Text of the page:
16 Otoplasty: Surgical Correction of the Prominent Ear

Chapter 16

Otoplasty: Surgical Correction of the Prominent Ear

Todd G. Owsley DDS, MD

Prominent or protruding ears, commonly referred to as “prominauris,” are a common congenital anomaly. This particular auricular deformity affects nearly 5% of the Caucasian population.1 Congenital in nature, the patient presenting to the office is typically a child who may already be suffering the psychological consequences of the deformity in the form of ridicule by their peers and playmates. In the Japanese culture, it is seen as a sign of good fortune to have protruding ears; however, no such view is held in Western culture. Children with prominent ears are alleged to have a higher incidence of behavioral and psychological problems than those who do not.2

Fortunately, protruding ears can be safely and predictably corrected for these children prior to entering kindergarten, thus halting or even avoiding the emotional trauma caused by ridicule. Correcting this problem at an early age cannot only prevent the ridicule from peers but greatly enhance self-esteem. The vast majority of cosmetic surgical procedures are performed primarily in the adult population; however, otoplastic surgery is performed primarily on children, and because of this, can be an invaluable service for the young patient and very rewarding for the surgeon.

The history for correction of auricular deformities dates back to the mid-1800s, with numerous publications describing the various techniques. Understanding the historical perspective of these various techniques is important for the surgeon in order to develop a safe, predictable, and successful method of correcting prominent ears. Dieffenbach (1845) is credited with the first otoplastic technique to correct a prominent auricle. He described a “suture-only” technique in which he excised postauricular skin and placed sutures from the mastoid periosteum to the auricular cartilage to correct a posttraumatic deformity.3 Ely, in 1881, published the first case report describing correction of protruding ears in a 12-year-old boy who was being teased at school.4 Although successful in correcting the protruding ears, his described technique of excision of skin and cartilage resulted in sharp cartilaginous folds visible in the antihelical cartilage. A number of different techniques followed, each a modification or variation of excising and/or suturing excessive auricular cartilage. Monks (1891) described a combined skin and cartilage excision,5 while Morestin (1903) excised conchal cartilage in an effort to reduce the cartilaginous memory.6 Luckett (1910) diagnosed a malformed antihelical fold in many of his patients and used a cartilaginous incision to re-create it.7

Subsequent developments gradually became more sophisticated, and since that initial case report by Ely, well over 100 surgical techniques have been described in the literature for the correction of prominent ears.

When clinically evaluating the face, it is common for surgeons to overlook the shape, form, and position of the ears. If protruding ears are present, corrective otoplasty, either as an adjunctive or isolated procedure, can be performed predictably, often with satisfying results. A familiarity with the embryological development of the human ear, along with the resultant external anatomy of the ear, is of paramount importance in developing a safe and reliable technique to deal with the common auricular deformities.

Embryological Development of the External Ear

Because of subjectivity, malformations of the auricle are difficult to quantify; however, they reportedly are relatively common, occurring in 1 in 12,500 births.8 Because of the complexity of ear development, malformations can occur alone or in combination with any number of syndromes affecting the head and neck structures. The embryogenesis of the external ear exemplifies in miniature the precise and logical progressions so characteristic of the developing human form. The auricular development during the 3rd to 12th week of embryonic life is complex. The precursors to the auricle present from day 36–38 of intrauterine life. They develop initially from the first branchial groove, where the first (mandibular) and second (hyoid) branchial arches are present (Figure 16.1). Both arches give rise to the auricular hillocks, also referred to as the auricular tubercles of His.9 Tubercle numbers 1, 2, and 3 arise from the caudal border of the mandibular arch, and numbers 4, 5, and 6 are formed from the cephalic border of the hyoid arch. The auricular tubercles have developed to their most prominent and characteristic form by day 41. Throughout this same stage, the depression between the first and second arches (hyomandibular groove) widens and deepens by the increased growth of the tubercles. This groove eventually forms the external auditory canal and conchal cavity. By day 43–45, the tubercles have migrated and coalesced to form the external ear.9 During this union, the mesenchyma of the hyoid arch increases substantially in size relative to the mandibular arch to contribute 85% of the adult external ear. Subsequently, tubercles 2 and 3 from the mandibular arch fuse to form the helical crus. Tubercles 4 and 5 from the hyoid arch merge as well, and give rise to the helix and the antihelical fold. Tubercle 1 remains prominent and becomes the tragus, and tubercle 6 becomes the antitragus.9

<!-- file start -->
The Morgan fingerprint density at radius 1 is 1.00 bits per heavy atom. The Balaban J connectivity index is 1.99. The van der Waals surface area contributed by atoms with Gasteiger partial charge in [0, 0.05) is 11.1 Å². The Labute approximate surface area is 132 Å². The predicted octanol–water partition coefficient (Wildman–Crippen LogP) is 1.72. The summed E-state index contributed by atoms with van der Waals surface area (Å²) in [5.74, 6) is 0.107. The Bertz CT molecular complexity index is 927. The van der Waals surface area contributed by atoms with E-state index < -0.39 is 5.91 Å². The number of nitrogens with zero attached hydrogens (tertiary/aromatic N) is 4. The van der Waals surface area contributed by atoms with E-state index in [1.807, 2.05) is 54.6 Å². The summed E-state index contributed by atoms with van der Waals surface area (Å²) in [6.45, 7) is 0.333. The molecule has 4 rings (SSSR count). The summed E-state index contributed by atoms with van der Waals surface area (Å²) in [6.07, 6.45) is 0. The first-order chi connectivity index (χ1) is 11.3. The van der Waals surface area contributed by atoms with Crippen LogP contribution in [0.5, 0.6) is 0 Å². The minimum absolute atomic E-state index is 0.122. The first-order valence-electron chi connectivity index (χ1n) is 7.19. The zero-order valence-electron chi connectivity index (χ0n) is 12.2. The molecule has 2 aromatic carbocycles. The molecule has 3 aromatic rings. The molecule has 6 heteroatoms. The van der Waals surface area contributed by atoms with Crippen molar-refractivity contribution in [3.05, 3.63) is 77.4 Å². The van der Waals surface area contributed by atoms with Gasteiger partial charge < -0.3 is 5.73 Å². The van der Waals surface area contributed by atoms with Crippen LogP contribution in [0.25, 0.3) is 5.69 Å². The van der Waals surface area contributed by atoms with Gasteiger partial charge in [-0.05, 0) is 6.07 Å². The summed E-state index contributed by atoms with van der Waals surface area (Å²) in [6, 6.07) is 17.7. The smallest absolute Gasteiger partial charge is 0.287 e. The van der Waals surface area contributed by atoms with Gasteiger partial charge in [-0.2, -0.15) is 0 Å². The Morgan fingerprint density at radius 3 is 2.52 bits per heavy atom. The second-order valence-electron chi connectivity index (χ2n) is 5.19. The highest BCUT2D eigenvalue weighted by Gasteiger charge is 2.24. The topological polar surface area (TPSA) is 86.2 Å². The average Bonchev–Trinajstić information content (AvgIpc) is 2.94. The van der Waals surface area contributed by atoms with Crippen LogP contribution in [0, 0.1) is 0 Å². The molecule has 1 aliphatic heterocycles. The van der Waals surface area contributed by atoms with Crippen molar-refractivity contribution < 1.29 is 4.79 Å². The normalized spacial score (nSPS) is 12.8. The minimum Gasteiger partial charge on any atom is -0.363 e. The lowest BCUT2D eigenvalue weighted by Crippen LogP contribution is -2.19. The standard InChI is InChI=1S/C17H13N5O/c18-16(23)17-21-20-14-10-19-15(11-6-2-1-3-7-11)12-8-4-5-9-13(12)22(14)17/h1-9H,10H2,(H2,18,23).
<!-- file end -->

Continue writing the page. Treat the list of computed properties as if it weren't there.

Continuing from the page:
Figure 16.1 Embryological development of the auricle from the six tubercles of His.


Surgical Anatomy

It is often a concern to perform surgery on a growing child.

However, an important point for the surgeon to realize in otoplastic surgery is that the majority of the growth of the pinna is completed by an early age. By 1 year of age, the pinna is over 80% the size of an adult pinna,9 and this increases to 85% by age 3.2 There is little growth after the age of 10 other than ear height, which continues to grow into adulthood.

It is important to note that each individual’s ears often vary in size and shape.10 The average adult ear is 5.5–6.5 cm in length and 3–4.5 cm in width. In the “normal” ear, the auricle lies between horizontal lines drawn from the supraorbital rim and the anterior nasal spine. The normal posterior wall of the conchal bowl is set at an angle of approximately 90 degrees to the underlying scalp.11 The antihelical fold is formed by a second 90-degree angle within the scaphoid cartilage and is called the scaphaconchal angle. In combination with the curvature of the helix, these two angles set the auricle adjacent to the scalp at approximately 25–35 degrees, forming the auriculocephalic angle12 (Figure 16.2).